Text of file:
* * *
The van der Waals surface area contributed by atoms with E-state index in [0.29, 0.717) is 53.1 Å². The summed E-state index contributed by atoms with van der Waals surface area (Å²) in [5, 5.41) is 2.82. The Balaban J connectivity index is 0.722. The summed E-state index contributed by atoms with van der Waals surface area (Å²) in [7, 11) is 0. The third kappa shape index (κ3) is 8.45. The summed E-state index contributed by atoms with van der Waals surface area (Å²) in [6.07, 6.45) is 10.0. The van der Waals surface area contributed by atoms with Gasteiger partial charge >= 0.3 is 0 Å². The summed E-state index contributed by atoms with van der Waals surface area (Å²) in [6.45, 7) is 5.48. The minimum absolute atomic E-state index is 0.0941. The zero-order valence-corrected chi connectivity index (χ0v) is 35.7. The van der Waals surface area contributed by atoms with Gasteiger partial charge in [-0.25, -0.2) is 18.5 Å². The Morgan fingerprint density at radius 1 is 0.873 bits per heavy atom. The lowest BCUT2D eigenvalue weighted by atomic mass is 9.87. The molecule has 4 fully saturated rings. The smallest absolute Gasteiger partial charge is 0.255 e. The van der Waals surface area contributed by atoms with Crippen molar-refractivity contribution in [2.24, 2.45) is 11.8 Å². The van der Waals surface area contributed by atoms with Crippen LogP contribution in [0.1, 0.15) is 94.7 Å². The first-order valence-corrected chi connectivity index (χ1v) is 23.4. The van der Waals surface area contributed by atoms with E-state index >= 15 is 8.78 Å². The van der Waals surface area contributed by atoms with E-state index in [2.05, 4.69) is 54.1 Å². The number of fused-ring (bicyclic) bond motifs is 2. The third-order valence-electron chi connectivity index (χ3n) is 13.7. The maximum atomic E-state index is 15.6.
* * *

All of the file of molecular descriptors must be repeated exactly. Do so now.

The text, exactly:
The van der Waals surface area contributed by atoms with E-state index in [0.29, 0.717) is 53.1 Å². The summed E-state index contributed by atoms with van der Waals surface area (Å²) in [5, 5.41) is 2.82. The Balaban J connectivity index is 0.722. The summed E-state index contributed by atoms with van der Waals surface area (Å²) in [7, 11) is 0. The third kappa shape index (κ3) is 8.45. The summed E-state index contributed by atoms with van der Waals surface area (Å²) in [6.07, 6.45) is 10.0. The van der Waals surface area contributed by atoms with Gasteiger partial charge >= 0.3 is 0 Å². The summed E-state index contributed by atoms with van der Waals surface area (Å²) in [6.45, 7) is 5.48. The minimum absolute atomic E-state index is 0.0941. The zero-order valence-corrected chi connectivity index (χ0v) is 35.7. The van der Waals surface area contributed by atoms with Gasteiger partial charge in [-0.25, -0.2) is 18.5 Å². The Morgan fingerprint density at radius 1 is 0.873 bits per heavy atom. The lowest BCUT2D eigenvalue weighted by atomic mass is 9.87. The molecule has 4 fully saturated rings. The smallest absolute Gasteiger partial charge is 0.255 e. The van der Waals surface area contributed by atoms with Crippen molar-refractivity contribution in [2.24, 2.45) is 11.8 Å². The van der Waals surface area contributed by atoms with Crippen LogP contribution in [0.1, 0.15) is 94.7 Å². The first-order valence-corrected chi connectivity index (χ1v) is 23.4. The van der Waals surface area contributed by atoms with E-state index >= 15 is 8.78 Å². The van der Waals surface area contributed by atoms with E-state index in [2.05, 4.69) is 54.1 Å². The number of fused-ring (bicyclic) bond motifs is 2. The third-order valence-electron chi connectivity index (χ3n) is 13.7. The maximum atomic E-state index is 15.6.